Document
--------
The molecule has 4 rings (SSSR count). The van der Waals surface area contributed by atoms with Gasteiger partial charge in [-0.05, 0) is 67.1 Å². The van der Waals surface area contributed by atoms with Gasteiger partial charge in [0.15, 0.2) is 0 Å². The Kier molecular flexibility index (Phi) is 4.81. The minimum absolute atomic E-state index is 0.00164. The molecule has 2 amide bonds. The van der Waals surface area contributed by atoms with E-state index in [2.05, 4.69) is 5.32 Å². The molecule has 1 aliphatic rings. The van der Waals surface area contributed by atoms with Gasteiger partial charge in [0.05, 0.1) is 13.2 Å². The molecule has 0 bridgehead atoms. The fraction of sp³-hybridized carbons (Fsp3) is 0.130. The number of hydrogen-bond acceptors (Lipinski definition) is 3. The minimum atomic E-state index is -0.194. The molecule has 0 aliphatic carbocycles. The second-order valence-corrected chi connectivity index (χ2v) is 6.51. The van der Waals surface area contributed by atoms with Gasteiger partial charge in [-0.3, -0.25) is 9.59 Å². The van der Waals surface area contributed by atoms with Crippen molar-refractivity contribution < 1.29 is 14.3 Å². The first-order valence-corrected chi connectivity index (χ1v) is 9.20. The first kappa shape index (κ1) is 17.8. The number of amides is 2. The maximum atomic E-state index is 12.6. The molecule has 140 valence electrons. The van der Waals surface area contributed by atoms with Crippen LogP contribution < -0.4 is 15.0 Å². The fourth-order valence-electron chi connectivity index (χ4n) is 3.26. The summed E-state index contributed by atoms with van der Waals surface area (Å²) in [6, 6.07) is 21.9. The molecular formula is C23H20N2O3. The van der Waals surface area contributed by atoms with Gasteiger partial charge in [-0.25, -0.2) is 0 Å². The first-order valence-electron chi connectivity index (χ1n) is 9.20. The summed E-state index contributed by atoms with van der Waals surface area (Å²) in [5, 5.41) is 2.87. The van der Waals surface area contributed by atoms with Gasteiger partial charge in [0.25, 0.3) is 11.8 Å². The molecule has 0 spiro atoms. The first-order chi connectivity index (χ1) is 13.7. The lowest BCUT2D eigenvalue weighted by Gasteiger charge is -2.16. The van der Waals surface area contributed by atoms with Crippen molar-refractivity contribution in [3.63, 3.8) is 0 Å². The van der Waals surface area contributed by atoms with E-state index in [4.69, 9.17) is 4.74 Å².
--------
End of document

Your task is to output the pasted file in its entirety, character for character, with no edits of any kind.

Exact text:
The molecule has 4 rings (SSSR count). The van der Waals surface area contributed by atoms with Gasteiger partial charge in [-0.05, 0) is 67.1 Å². The van der Waals surface area contributed by atoms with Gasteiger partial charge in [0.15, 0.2) is 0 Å². The Kier molecular flexibility index (Phi) is 4.81. The minimum absolute atomic E-state index is 0.00164. The molecule has 2 amide bonds. The van der Waals surface area contributed by atoms with E-state index in [2.05, 4.69) is 5.32 Å². The molecule has 1 aliphatic rings. The van der Waals surface area contributed by atoms with Gasteiger partial charge in [0.05, 0.1) is 13.2 Å². The molecule has 0 bridgehead atoms. The fraction of sp³-hybridized carbons (Fsp3) is 0.130. The number of hydrogen-bond acceptors (Lipinski definition) is 3. The minimum atomic E-state index is -0.194. The molecule has 0 aliphatic carbocycles. The second-order valence-corrected chi connectivity index (χ2v) is 6.51. The van der Waals surface area contributed by atoms with Gasteiger partial charge in [-0.3, -0.25) is 9.59 Å². The van der Waals surface area contributed by atoms with Crippen molar-refractivity contribution < 1.29 is 14.3 Å². The first-order valence-corrected chi connectivity index (χ1v) is 9.20. The first kappa shape index (κ1) is 17.8. The number of amides is 2. The maximum atomic E-state index is 12.6. The molecule has 140 valence electrons. The van der Waals surface area contributed by atoms with Crippen LogP contribution < -0.4 is 15.0 Å². The fourth-order valence-electron chi connectivity index (χ4n) is 3.26. The summed E-state index contributed by atoms with van der Waals surface area (Å²) in [6, 6.07) is 21.9. The molecular formula is C23H20N2O3. The van der Waals surface area contributed by atoms with Gasteiger partial charge in [-0.25, -0.2) is 0 Å². The first-order valence-electron chi connectivity index (χ1n) is 9.20. The summed E-state index contributed by atoms with van der Waals surface area (Å²) in [5, 5.41) is 2.87. The van der Waals surface area contributed by atoms with Gasteiger partial charge in [0.25, 0.3) is 11.8 Å². The molecule has 0 spiro atoms. The first-order chi connectivity index (χ1) is 13.7. The lowest BCUT2D eigenvalue weighted by Gasteiger charge is -2.16. The van der Waals surface area contributed by atoms with Crippen molar-refractivity contribution in [3.63, 3.8) is 0 Å². The van der Waals surface area contributed by atoms with E-state index in [4.69, 9.17) is 4.74 Å².